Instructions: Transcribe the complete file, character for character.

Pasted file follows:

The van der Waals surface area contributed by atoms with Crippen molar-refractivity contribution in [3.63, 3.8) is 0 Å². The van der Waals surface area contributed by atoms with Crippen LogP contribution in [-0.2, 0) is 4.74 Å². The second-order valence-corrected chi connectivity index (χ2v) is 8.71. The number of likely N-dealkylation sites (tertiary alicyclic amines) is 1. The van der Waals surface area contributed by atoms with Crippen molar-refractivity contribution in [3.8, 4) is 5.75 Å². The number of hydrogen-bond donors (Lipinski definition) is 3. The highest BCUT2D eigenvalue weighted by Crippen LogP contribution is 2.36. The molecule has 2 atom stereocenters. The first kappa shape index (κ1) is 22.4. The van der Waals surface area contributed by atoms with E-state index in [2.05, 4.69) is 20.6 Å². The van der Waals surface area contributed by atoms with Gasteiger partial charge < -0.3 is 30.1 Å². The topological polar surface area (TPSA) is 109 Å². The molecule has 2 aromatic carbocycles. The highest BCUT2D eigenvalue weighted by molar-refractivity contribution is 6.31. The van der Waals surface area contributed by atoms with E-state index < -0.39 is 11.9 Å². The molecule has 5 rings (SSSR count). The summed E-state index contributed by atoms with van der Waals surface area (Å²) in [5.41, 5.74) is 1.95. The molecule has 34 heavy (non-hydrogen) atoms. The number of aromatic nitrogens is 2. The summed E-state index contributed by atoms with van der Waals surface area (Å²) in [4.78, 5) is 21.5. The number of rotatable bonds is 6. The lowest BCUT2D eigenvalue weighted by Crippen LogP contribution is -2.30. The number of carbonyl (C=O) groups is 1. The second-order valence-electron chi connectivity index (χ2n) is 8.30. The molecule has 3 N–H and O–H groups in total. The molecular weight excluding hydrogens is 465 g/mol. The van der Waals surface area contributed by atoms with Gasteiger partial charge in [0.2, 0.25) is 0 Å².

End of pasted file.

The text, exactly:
The van der Waals surface area contributed by atoms with Crippen molar-refractivity contribution in [3.63, 3.8) is 0 Å². The van der Waals surface area contributed by atoms with Crippen LogP contribution in [-0.2, 0) is 4.74 Å². The second-order valence-corrected chi connectivity index (χ2v) is 8.71. The number of likely N-dealkylation sites (tertiary alicyclic amines) is 1. The van der Waals surface area contributed by atoms with Crippen molar-refractivity contribution in [3.8, 4) is 5.75 Å². The number of hydrogen-bond donors (Lipinski definition) is 3. The highest BCUT2D eigenvalue weighted by Crippen LogP contribution is 2.36. The molecule has 2 atom stereocenters. The first kappa shape index (κ1) is 22.4. The van der Waals surface area contributed by atoms with E-state index in [2.05, 4.69) is 20.6 Å². The van der Waals surface area contributed by atoms with Gasteiger partial charge < -0.3 is 30.1 Å². The topological polar surface area (TPSA) is 109 Å². The molecule has 2 aromatic carbocycles. The highest BCUT2D eigenvalue weighted by molar-refractivity contribution is 6.31. The van der Waals surface area contributed by atoms with E-state index < -0.39 is 11.9 Å². The molecule has 5 rings (SSSR count). The summed E-state index contributed by atoms with van der Waals surface area (Å²) in [5.41, 5.74) is 1.95. The molecule has 34 heavy (non-hydrogen) atoms. The number of aromatic nitrogens is 2. The summed E-state index contributed by atoms with van der Waals surface area (Å²) in [4.78, 5) is 21.5. The number of rotatable bonds is 6. The lowest BCUT2D eigenvalue weighted by Crippen LogP contribution is -2.30. The number of carbonyl (C=O) groups is 1. The second-order valence-electron chi connectivity index (χ2n) is 8.30. The molecule has 3 N–H and O–H groups in total. The molecular weight excluding hydrogens is 465 g/mol. The van der Waals surface area contributed by atoms with Gasteiger partial charge in [0.2, 0.25) is 0 Å².